Hearings and Business Meetings
Apr 24 2006
SD-366 Energy Committee Hearing Room 02:30 PM
Mr. James Roberts
CEO, Foundation Coal Corporation
TESTIMONY FOR J. F. ROBERTS BEFORE SENATE COMMITTEE ON ENERGY AND NATURAL RESOURCES – MONDAY, APRIL 24, 2006 – COAL GASIFICATION AND LIQUEFACTION TECHNOLOGY
Thank you, Mr. Chairman. I’m James F. Roberts, President and CEO of Foundation Coal Corporation, one of the leading coal producers in the United States. I’m appearing this afternoon on behalf of the National Mining Association, which I presently serve as Vice Chairman.
NMA and its members applaud you and your colleagues for hosting this very timely and constructive hearing. We are confident that coal gasification can make America stronger through cleaner and more efficient use of its unrivalled coal reserves – leading to clean, high quality transportation fuel, an abundant feedstock to produce ethanol and affordable energy to power our industrial facilities.
Coal is meeting America’s immediate energy needs and is poised to play a major role in the development of long-term technologies in a hydrogen-based economy, such as fuel cells. In short, coal is the energy of America’s past, present and future.
It is about our nation’s energy future that I am most concerned.
Increasingly today, energy security has come to be viewed not just as one among many national goals but as a vital national imperative. Across the world, energy has become the linchpin of economic competitiveness, forcing the U.S. and its industrial competitors to strategically reassess their energy supplies and resources.
In a way, we have all been here before. The call for greater energy security through lessening our dependence on foreign energy has resounded several times in recent decades. The call was first heard during the Arab oil embargo in 1973, when President Nixon launched Project Independence. It was echoed subsequently during the Ford, Carter and Reagan presidencies and during both Bush presidencies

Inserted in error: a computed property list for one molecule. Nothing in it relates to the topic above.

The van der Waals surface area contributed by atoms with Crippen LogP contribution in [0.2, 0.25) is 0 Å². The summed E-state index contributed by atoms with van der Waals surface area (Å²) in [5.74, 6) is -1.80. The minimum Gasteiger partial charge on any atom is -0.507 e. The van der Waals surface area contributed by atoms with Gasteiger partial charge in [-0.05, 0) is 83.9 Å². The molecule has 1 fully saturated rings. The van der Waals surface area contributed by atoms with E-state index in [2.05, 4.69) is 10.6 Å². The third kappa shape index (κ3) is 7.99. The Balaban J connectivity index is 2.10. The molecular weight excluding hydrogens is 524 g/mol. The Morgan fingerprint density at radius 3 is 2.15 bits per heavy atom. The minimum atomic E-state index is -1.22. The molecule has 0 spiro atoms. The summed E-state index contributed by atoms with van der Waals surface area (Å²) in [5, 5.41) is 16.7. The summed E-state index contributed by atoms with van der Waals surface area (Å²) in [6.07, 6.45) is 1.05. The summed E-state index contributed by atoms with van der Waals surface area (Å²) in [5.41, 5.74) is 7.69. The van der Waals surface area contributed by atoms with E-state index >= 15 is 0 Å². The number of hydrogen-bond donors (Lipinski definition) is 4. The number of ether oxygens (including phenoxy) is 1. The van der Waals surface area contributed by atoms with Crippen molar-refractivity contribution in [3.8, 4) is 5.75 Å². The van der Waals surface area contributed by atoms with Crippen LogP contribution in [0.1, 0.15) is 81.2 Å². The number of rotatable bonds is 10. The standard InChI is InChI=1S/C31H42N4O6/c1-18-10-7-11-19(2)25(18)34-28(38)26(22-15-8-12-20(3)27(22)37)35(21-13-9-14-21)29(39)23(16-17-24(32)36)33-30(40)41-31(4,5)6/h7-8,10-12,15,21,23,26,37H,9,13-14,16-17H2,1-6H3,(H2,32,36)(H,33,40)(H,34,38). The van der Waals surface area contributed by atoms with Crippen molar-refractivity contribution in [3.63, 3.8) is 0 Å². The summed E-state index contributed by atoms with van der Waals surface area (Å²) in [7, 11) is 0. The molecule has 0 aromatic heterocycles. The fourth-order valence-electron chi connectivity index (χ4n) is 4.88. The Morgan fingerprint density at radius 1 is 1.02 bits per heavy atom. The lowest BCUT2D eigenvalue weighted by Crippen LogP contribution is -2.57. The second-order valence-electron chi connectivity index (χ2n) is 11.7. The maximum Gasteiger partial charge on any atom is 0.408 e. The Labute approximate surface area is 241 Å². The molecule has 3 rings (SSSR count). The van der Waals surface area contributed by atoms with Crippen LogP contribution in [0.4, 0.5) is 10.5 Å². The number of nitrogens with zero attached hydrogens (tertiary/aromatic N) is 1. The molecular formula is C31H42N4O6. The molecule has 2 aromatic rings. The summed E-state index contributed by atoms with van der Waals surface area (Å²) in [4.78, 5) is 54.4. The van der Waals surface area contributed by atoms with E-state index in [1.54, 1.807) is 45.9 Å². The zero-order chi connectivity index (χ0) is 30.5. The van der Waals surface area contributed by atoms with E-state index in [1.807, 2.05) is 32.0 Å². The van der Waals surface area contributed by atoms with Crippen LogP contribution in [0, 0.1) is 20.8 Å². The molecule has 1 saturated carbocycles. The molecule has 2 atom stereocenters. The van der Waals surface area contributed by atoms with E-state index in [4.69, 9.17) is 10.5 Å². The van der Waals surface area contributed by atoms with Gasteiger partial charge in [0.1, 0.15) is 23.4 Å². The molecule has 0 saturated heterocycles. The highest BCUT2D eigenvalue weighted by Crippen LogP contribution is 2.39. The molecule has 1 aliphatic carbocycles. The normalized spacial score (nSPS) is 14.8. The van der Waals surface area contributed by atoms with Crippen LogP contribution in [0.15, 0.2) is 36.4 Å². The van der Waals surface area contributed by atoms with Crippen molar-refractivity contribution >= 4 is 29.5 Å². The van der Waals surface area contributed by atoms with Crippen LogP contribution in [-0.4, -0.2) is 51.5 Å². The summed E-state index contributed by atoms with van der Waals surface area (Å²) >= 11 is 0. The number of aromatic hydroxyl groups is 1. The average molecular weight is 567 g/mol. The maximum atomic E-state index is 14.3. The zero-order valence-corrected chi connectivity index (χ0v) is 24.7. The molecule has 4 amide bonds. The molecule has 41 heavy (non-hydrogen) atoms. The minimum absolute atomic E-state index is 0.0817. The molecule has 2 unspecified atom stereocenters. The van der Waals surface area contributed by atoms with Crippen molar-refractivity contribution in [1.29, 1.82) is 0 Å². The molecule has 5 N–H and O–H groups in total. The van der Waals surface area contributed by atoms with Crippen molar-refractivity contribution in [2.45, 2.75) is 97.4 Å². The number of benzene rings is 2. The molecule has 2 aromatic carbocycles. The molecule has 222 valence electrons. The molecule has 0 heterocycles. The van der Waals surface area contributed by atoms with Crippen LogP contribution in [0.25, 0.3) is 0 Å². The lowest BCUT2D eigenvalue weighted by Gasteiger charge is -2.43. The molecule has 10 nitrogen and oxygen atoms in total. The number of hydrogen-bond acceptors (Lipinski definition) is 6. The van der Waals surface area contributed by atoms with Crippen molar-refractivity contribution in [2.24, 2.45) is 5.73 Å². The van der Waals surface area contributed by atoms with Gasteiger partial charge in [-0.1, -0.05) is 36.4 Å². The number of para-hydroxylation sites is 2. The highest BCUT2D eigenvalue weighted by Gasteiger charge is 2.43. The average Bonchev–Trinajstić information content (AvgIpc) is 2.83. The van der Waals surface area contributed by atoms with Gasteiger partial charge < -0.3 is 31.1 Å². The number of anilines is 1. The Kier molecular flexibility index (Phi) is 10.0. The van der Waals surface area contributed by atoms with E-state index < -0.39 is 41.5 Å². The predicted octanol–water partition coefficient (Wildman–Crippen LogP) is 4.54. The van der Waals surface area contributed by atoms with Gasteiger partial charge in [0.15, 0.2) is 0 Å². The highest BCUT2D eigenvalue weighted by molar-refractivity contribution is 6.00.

Unfortunately our repeated failure to break what President Bush so correctly called our addiction to foreign oil raises doubt amongst many of us that we will succeed this time. And yet never before has the price of failure been as great as it is today.
We have so far avoided the dire consequences of our dependence on imported energy largely because the relatively low price of oil shielded us from them. However, at today’s prices – let alone at projected prices – it is unlikely our economy will remain unscathed for much longer. We literally can no longer afford the complacency of past decades. The argument for concerted, bipartisan action to strengthen energy security is greater now than ever before.
Increasingly, a secure America in the 21st century will mean energy security. This brings us to the nation’s abundant and affordable coal reserves – and the purpose of this hearing.
America’s coal reserves can provide us with an invaluable hedge against our growing addiction to imported energy, and provide a significant source of fuel for a growing economy. Congress acknowledged this fact in the Energy Policy Act of 2005, which encourages the development of alternative fuels such as coal-to-liquid transportation fuels and coal-derived natural gas substitutes.